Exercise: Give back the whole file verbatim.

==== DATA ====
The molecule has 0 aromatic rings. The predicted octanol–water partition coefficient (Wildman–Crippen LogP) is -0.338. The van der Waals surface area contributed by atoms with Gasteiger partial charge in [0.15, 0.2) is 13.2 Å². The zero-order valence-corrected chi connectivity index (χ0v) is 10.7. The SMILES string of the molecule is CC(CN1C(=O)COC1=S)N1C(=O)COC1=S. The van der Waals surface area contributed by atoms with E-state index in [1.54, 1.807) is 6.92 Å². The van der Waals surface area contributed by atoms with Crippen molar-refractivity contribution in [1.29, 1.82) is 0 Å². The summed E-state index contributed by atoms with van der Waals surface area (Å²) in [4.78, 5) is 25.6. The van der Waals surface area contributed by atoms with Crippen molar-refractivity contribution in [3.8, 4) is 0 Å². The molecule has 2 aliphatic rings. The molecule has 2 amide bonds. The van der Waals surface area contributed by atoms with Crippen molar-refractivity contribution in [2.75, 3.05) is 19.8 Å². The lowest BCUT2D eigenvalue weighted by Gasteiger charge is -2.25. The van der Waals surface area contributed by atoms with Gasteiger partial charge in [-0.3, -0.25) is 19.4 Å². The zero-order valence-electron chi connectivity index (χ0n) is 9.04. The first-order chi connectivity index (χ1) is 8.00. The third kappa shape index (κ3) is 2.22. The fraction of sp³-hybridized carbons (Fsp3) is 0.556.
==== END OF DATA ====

The molecule has 0 aromatic rings. The predicted octanol–water partition coefficient (Wildman–Crippen LogP) is -0.338. The van der Waals surface area contributed by atoms with Gasteiger partial charge in [0.15, 0.2) is 13.2 Å². The zero-order valence-corrected chi connectivity index (χ0v) is 10.7. The SMILES string of the molecule is CC(CN1C(=O)COC1=S)N1C(=O)COC1=S. The van der Waals surface area contributed by atoms with E-state index in [1.54, 1.807) is 6.92 Å². The van der Waals surface area contributed by atoms with Crippen molar-refractivity contribution in [1.29, 1.82) is 0 Å². The summed E-state index contributed by atoms with van der Waals surface area (Å²) in [4.78, 5) is 25.6. The van der Waals surface area contributed by atoms with Crippen molar-refractivity contribution in [3.8, 4) is 0 Å². The molecule has 2 aliphatic rings. The molecule has 2 amide bonds. The van der Waals surface area contributed by atoms with Crippen molar-refractivity contribution in [2.75, 3.05) is 19.8 Å². The lowest BCUT2D eigenvalue weighted by Gasteiger charge is -2.25. The van der Waals surface area contributed by atoms with Gasteiger partial charge in [-0.3, -0.25) is 19.4 Å². The zero-order valence-electron chi connectivity index (χ0n) is 9.04. The first-order chi connectivity index (χ1) is 8.00. The third kappa shape index (κ3) is 2.22. The fraction of sp³-hybridized carbons (Fsp3) is 0.556.